Correspondence with the Bush Administration

U.S. transfers 20 more prisoners to Afghan custody
February 10, 2008
Confusion Clouds Guantanamo Tribunals
Associated Press
February 6, 2008
France urges US to drop Guantanamo trial of Canadian
January 23, 2008
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Supreme Court Decisions
  - RASUL v. Bush & Al-Odah v. United States
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Amicus Briefs
  - Helen Duffy and William Aceves



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Standing By Stand-Up Iraqis

New York Times
May 26, 2006

I am often asked why I don't just give up on Iraq and pronounce it a lost cause. It would certainly make my job (and marriage) easier.

What holds me back are scenes like the one related in last Sunday's Times story from Baghdad about the Iraqi Parliament's vote to approve the country's new cabinet. Our story noted that during the Iraqi parliamentary session, the Sunni party leader Saleh Mutlaq, a former Baathist, stood up and started denouncing the decision by Prime Minister Nuri Kamal al-Maliki to have Parliament vote on the new cabinet even though he hadn't yet filled the key security posts.

At that point, another Sunni politician, Mithal al-Alousi, told Mr. Mutlaq to sit down. ''Iraqi blood is being spilled every day,'' Mr. Alousi said. It was time to move forward. When Mr. Mutlaq pressed on with his denunciations, Mr. Alousi ''pulled him down into his chair,'' The Times reported. That was a gutsy move -- live on Iraqi TV. Many Sunni insurgents may not like what Mr. Alousi did, but he did it anyway.

As long as I see Iraqis ready to take a stand like that, I think we have to stand with them. When we don't see Iraqis taking the risk to build a progressive Iraq, then it is indeed time to pack and go. That moment may come soon. It's hard to tell. I won't hesitate to say so -- but not yet.

In such confusing times I find it useful to listen to someone steeped in the history of the Arab world, someone like the Egyptian sociologist and democracy campaigner Saad Eddin Ibrahim, who was visiting Washington with a human rights group from the CarterCenter.

Mr. Ibrahim compares the U.S. invasion of Iraq to Napoleon's invasion of Egypt in 1798, which punched the first big hole through which modernity could seep into the Arab world. It was the key ruler of Egypt after the Napoleonic invasion, Muhammad Ali, who started sending students to Europe, introduced secular education and ushered in a mini-Arab renaissance that culminated with the first Egyptian parliament, elected in 1866.

What you are seeing in Iraq today is the ''hard labor'' of nation building in a country that has gone through almost 50 years of tyrannical rule, Mr. Ibrahim said. It is a naturally messy process, much messier than Eastern Europe's, with the outcome uncertain. ''Everyone with a grievance for 50 years there is now breathing freely and wanting to act on their newfound freedom,'' he added.

The reason that the violence in Iraq is so intense -- mass executions, mosques blown up -- is in part because of all these pent-up grievances. But in part it is also because two very entrenched forces in that part of the world -- the theocrats and the autocrats; that is, the Qaedas and the Arab regimes surrounding Iraq, even the ''pro-America'' ones -- are deeply worried that we might succeed.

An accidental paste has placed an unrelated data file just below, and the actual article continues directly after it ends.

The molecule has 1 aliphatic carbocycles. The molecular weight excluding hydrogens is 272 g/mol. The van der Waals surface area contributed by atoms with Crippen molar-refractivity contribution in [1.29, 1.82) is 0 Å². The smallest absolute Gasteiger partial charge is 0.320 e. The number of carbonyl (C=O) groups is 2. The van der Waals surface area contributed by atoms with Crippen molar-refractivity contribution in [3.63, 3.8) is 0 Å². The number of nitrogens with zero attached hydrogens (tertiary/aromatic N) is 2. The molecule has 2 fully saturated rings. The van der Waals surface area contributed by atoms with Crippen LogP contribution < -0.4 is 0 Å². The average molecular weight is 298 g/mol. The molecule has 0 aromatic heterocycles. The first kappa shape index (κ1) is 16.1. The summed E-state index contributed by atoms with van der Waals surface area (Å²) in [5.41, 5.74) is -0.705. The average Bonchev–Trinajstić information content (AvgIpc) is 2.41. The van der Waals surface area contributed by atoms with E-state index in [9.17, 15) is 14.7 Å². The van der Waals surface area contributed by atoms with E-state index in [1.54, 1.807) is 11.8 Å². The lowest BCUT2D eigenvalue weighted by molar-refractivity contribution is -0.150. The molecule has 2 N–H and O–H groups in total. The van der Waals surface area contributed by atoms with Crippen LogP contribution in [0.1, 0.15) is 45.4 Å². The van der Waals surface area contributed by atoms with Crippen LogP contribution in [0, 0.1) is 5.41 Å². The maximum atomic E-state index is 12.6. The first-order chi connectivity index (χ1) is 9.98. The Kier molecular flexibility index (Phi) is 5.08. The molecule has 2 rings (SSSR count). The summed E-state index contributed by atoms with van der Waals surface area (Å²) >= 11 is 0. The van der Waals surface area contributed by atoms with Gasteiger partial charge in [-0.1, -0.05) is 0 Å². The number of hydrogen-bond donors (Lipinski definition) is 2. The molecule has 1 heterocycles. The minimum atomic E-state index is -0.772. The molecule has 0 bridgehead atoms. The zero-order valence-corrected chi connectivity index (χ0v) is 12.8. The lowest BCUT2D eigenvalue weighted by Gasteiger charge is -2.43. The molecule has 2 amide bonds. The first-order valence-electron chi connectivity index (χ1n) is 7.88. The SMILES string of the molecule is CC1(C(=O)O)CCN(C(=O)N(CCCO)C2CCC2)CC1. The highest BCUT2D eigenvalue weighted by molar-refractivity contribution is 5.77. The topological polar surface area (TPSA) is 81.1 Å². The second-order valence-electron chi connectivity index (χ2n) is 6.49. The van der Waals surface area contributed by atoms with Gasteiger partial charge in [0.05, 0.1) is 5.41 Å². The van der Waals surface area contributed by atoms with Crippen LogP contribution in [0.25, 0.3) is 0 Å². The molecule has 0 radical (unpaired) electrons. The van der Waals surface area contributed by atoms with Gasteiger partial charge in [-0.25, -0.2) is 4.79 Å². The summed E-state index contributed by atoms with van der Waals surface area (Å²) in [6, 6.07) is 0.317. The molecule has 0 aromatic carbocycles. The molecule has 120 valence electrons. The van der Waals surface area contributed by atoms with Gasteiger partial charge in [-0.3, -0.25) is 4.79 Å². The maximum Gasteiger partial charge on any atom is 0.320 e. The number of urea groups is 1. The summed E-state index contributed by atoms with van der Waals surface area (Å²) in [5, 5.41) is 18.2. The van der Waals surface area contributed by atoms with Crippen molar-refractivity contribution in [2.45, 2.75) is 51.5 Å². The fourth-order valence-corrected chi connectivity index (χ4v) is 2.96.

''The theocrats fear modernity taking root in Iraq,'' in the heart of the Arab world, ''and the autocrats fear democracy taking root there,'' Mr. Ibrahim said. Therefore, they are pulling out all the stops to make Iraq fail. America, Britain and their Iraqi allies must fail, the theocrats and autocrats say, so the Arab theocrats can tell their people that modernity is not an option and so the Arab autocrats can tell their people that democracy is not an option. The future of the Arab world is at stake here.

Nevertheless, thanks to the incredible sacrifice of U.S. and British soldiers, Iraqi elections have been held, a parliament convened. The process is indeed messy, and, given all the shameful mistakes by the Bush team, much deadlier than it had to be. But Mr. Ibrahim, who spent from 2000 to 2003 in an Egyptian prison for pushing free and fair elections in Egypt, is no starry-eyed dreamer, and he believes there's a decent chance that in a few years, Iraq will make its transition, build up an army and settle down.

''Every major transformation since Napoleon in this part of the world has been the function of an external jolt,'' Mr. Ibrahim said.

The best thing the Americans could do now to help this process is to move into the background in Iraq, he added. Let the Iraqis invite our help, but let's get out of their faces wherever possible. Also, Mr. Ibrahim said, ''We need America to get back on the moral high ground that it has slid down from since 9/11.''

President Bush may have moral clarity when speaking about freedom and democracy in the Arab world, but he has no moral authority. He lost it all by coddling Arab oil regimes and by tolerating the Abu Ghraib and Guantanamo prisons, which should be closed down immediately.

''So you have your homework to do, and we have ours,'' Mr. Ibrahim said.

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